Estimated dispatch 7-14 working days

     PDF View Music

  • £30.00

    The St Louis Blues - Sandy Coffin, W C Handy

    Two-Step MarchCommissioned by John Wallace, this arrangement of The St Louis Blues has been crafted by Sandy Coffin through close listening of the available recordings of the Harlem Hellfighters Band. Sandy had been heavily involved with the Historic Brass Society symposium 2017 held in New York and assisted John with his research on this fascinating band and the style of music it generated.Eye-witness accounts refer to the 369th band 'dancing' rather than 'marching'. Above all, in modern performance, finding a 'dancing beat' is crucial to a successful performance of this Ragtime march in order to do justice to the great pioneering work of James Reese Europe.Note the flutter-tonguing and use of muting, the counter-melody in soprano cornet, and the wilder and yet wilder nature of each repetition of the Chorus.Look and Listen:Background to the Harlem HellfightersThe US Army 369th Regiment, made up largely of African-Americans from New York, became known as the Harlem Hellfighters because of the heroic reputation which accrued to them during the actions they engaged in during the First World War in Europe.James Reese Europe was one of the most active African-American composer/musical directors in the pre-war American music scene. The legendary Harlem Hellfighters Band, which he assembled in 1917 from African-American and Puerto Rican musicians, came at an important transitional point in musical history. A new form of music called jazz was emerging from Ragtime and the performing style of Europe's band was immersed in the flow of this new direction.Europe's Harlem Hellfighters influenced and inspired everyone who heard them, including the welcoming crowd when they disembarked in France, bowled over by their swinging rendition of La Marseillaise. Reese Europe became a war hero, commanding a machine-gun unit as well as the band.On return from War in 1919 the band led a ticker-tape parade along Fifth Avenue in New York and soon made about 30 shellac recordings. These recordings display some of the fingerprints of their performing style: ragging, improvising, muting, wailing, smearing (their word for glissando) - and from the evidence of their recordings they took the printed page as a blueprint for individuality.In May 1919 during the Hellfighters' triumphant coast-to-coast tour after their return, James Reese Europe was tragically murdered, bringing to premature close, at the age of 39, the work of a great musical innovator.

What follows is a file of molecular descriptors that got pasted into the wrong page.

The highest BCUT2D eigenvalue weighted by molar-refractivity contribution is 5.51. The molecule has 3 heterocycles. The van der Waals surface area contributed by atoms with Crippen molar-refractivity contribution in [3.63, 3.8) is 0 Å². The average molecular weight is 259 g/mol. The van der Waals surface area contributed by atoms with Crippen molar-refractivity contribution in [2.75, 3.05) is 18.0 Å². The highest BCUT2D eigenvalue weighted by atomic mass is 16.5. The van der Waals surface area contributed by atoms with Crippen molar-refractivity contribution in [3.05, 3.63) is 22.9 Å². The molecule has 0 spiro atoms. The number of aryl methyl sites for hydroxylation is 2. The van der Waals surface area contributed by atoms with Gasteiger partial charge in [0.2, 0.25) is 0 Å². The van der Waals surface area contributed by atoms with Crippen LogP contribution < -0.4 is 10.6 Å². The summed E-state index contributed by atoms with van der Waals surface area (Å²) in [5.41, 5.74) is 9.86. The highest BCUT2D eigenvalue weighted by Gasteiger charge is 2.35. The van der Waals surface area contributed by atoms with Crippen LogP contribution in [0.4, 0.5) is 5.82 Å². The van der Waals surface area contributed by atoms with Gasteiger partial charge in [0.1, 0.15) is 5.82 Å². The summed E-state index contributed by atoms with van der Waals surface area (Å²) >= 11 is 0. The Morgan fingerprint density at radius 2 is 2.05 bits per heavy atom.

Estimated dispatch 7-14 working days
  • £29.95

    Judd: War Cry

    'War Cry' was written at the request of Bandmaster Ronald Waiksnoris for the New York Staff Band's 125th Anniversary concert in Carnegie Hall, New York, in March 2012. He wanted a piece to open the concert with and so 'War Cry' was born. It is based on the song, 'Ever is the War Cry'. You will find the piece is quite militant in nature, which is a direct reflection of the text of the song.

    Estimated dispatch 7-14 working days
  • £79.95

    The Lost Village of Imber (Brass Band - Score and Parts) - Bond, Christopher